“This wasn’t about overcoming one’s limits, but acknowledging and living with them.” – Darren Shan, “The Birth of Killer”
This sentence hit a chord within me, as I realised that part of my counselling process has been about recognising and accepting the limits that are part of who I really am, and recognising and dispelling limits that have been placed there as a result of other peoples actions.
I’m not talking about limits as in skills, talents and so on.
I am talking about limits that define you as a person. Limits such as ‘you are not …’, limits that have been imposed on us by other people, people who think by getting us to fit into their image of who we should be they are helping us.
An example of this is that from a young age I was told that I was no good at art, that my brothers/sisters were much better than me, and I shouldn’t waste my time even thinking about taking art courses in school. I’ve since found out that I really do have a talent for art, quirky as it is, it is there and it is me.
Another example is the flute. I wanted to play flute when I started secondary school and we were played the young person’s guide to the orchestra. It took me a couple of weeks to pluck up the courage to ask if I could learn, by which time all the flutes and flute lessons had been allocated and the only instruments and lessons left were ‘cello and double bass. I chose to learn the ‘cello as I really wanted to play an instrument. I went home and told my mother about the flute and her words were, ‘Oh, for goodness sake, you’d never be able to play the flute anyway – you have the wrong shaped mouth’. Sympathy? Empathy? From my mother? Never!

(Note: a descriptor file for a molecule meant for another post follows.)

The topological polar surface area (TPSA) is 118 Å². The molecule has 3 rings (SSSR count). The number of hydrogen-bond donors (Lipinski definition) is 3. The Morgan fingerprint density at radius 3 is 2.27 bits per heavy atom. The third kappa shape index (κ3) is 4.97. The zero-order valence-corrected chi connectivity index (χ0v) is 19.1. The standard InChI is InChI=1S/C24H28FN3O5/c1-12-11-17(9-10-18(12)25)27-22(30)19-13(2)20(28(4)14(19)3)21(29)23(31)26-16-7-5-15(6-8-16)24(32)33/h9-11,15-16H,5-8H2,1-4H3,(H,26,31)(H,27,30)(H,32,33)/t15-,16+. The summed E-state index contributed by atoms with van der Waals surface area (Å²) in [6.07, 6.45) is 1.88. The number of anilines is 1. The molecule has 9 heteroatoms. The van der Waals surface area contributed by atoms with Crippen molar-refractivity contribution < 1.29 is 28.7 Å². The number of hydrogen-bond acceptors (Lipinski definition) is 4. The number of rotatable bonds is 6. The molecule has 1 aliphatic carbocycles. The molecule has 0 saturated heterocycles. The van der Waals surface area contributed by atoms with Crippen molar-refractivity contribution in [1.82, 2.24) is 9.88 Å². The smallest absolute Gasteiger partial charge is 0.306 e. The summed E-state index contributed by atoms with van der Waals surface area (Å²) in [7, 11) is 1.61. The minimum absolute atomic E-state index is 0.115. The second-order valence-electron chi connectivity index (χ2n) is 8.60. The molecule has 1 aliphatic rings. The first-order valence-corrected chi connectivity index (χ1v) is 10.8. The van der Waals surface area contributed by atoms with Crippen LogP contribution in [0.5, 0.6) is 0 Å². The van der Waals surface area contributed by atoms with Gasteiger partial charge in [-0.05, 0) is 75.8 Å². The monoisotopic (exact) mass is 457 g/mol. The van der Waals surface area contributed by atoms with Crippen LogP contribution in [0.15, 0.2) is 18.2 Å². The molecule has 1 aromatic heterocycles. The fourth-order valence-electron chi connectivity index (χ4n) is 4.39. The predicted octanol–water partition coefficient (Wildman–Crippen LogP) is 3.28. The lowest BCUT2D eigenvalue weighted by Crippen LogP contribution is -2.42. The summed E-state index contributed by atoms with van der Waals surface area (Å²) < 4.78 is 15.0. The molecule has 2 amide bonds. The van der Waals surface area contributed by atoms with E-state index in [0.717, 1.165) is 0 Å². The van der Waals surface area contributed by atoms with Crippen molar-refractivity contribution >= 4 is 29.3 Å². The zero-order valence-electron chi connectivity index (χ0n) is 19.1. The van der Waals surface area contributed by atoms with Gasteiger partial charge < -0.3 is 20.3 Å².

Anyway, a few years ago I had a phone call from a dear friend who told me I was to phone a number he gave me and I was to get a ticket for that night’s concert. He wouldn’t tell me who it was, but that I was to call him back when I had one. I duly did that, found myself speaking to someone at St David’s Hall in Cardiff, purchasing a ticket (one had been returned for an otherwise sold out concert!) and then asking who it was for. I found out it was for Jethro Tull!
I rang my friend back, all excited and went to the concert. I was absolutely transfixed by it all. And, as Ian Anderson did things with a flute (musical things!) that were absolutely amazing, my love the flute came rushing back to me … and I was determined to play. That very night, when I returned home, I went online and bought a flute, a decent quality flute which was on sale, as well as a tutor book or three.
The flute arrived a couple of days later, then the tutor books. And I’ve not stopped practising and playing my flute ever since! I did buy a better flute fairly soon after I realised that I could play, one with French keys and a silver head-joint. And I still love to play!
My only regret is that it took me around 30 years of my life to discover this!
Counselling, particularly recently, has been about finding the limits that I have placed upon myself as a result of the way that other people have spoken to me and treated me throughout my life. Then, looking for the evidence that refutes them and replacing them with a truer image of myself. It’s about being an individual, being true to myself, and not trying to be something different just to please another person, as I have done since a very young age. I’d not expect anyone else to change who they are for me (though our contact with others does change us in some way), and anyone who would want me to be something I am not in order to make them happy isn’t the right kind of person to have a place in my life.
There’s more to it than this, but that’s more than a tad personal, and I would not be comfortable sharing it with just anyone!